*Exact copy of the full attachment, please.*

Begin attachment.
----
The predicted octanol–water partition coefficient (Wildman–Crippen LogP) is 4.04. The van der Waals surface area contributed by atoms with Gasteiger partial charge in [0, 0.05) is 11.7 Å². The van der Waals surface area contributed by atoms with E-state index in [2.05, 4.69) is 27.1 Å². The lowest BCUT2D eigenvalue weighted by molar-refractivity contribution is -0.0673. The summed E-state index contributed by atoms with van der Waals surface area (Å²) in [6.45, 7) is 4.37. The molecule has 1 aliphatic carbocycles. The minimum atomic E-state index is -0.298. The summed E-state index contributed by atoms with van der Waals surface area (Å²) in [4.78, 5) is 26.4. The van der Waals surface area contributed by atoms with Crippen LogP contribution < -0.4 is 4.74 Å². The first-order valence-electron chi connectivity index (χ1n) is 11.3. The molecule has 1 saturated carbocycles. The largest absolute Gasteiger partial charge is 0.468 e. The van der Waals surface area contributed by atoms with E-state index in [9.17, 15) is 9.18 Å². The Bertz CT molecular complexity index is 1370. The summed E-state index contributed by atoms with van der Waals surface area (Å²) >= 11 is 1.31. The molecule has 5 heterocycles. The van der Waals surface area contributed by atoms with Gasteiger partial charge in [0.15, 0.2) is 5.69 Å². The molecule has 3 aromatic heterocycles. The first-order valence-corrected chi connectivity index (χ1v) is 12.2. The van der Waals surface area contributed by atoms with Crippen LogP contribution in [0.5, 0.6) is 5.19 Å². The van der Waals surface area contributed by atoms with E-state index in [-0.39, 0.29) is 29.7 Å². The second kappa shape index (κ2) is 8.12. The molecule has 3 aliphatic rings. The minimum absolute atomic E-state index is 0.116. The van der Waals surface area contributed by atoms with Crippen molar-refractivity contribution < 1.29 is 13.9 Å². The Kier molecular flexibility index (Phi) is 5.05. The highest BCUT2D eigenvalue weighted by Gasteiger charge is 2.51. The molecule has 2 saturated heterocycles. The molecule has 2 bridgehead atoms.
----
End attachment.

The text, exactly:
The predicted octanol–water partition coefficient (Wildman–Crippen LogP) is 4.04. The van der Waals surface area contributed by atoms with Gasteiger partial charge in [0, 0.05) is 11.7 Å². The van der Waals surface area contributed by atoms with E-state index in [2.05, 4.69) is 27.1 Å². The lowest BCUT2D eigenvalue weighted by molar-refractivity contribution is -0.0673. The summed E-state index contributed by atoms with van der Waals surface area (Å²) in [6.45, 7) is 4.37. The molecule has 1 aliphatic carbocycles. The minimum atomic E-state index is -0.298. The summed E-state index contributed by atoms with van der Waals surface area (Å²) in [4.78, 5) is 26.4. The van der Waals surface area contributed by atoms with Crippen LogP contribution < -0.4 is 4.74 Å². The first-order valence-electron chi connectivity index (χ1n) is 11.3. The molecule has 1 saturated carbocycles. The largest absolute Gasteiger partial charge is 0.468 e. The van der Waals surface area contributed by atoms with E-state index in [9.17, 15) is 9.18 Å². The Bertz CT molecular complexity index is 1370. The summed E-state index contributed by atoms with van der Waals surface area (Å²) >= 11 is 1.31. The molecule has 5 heterocycles. The van der Waals surface area contributed by atoms with Gasteiger partial charge in [0.15, 0.2) is 5.69 Å². The molecule has 3 aromatic heterocycles. The first-order valence-corrected chi connectivity index (χ1v) is 12.2. The van der Waals surface area contributed by atoms with Crippen LogP contribution in [0.5, 0.6) is 5.19 Å². The van der Waals surface area contributed by atoms with E-state index in [-0.39, 0.29) is 29.7 Å². The second kappa shape index (κ2) is 8.12. The molecule has 3 aliphatic rings. The minimum absolute atomic E-state index is 0.116. The van der Waals surface area contributed by atoms with Crippen molar-refractivity contribution < 1.29 is 13.9 Å². The Kier molecular flexibility index (Phi) is 5.05. The highest BCUT2D eigenvalue weighted by Gasteiger charge is 2.51. The molecule has 2 saturated heterocycles. The molecule has 2 bridgehead atoms.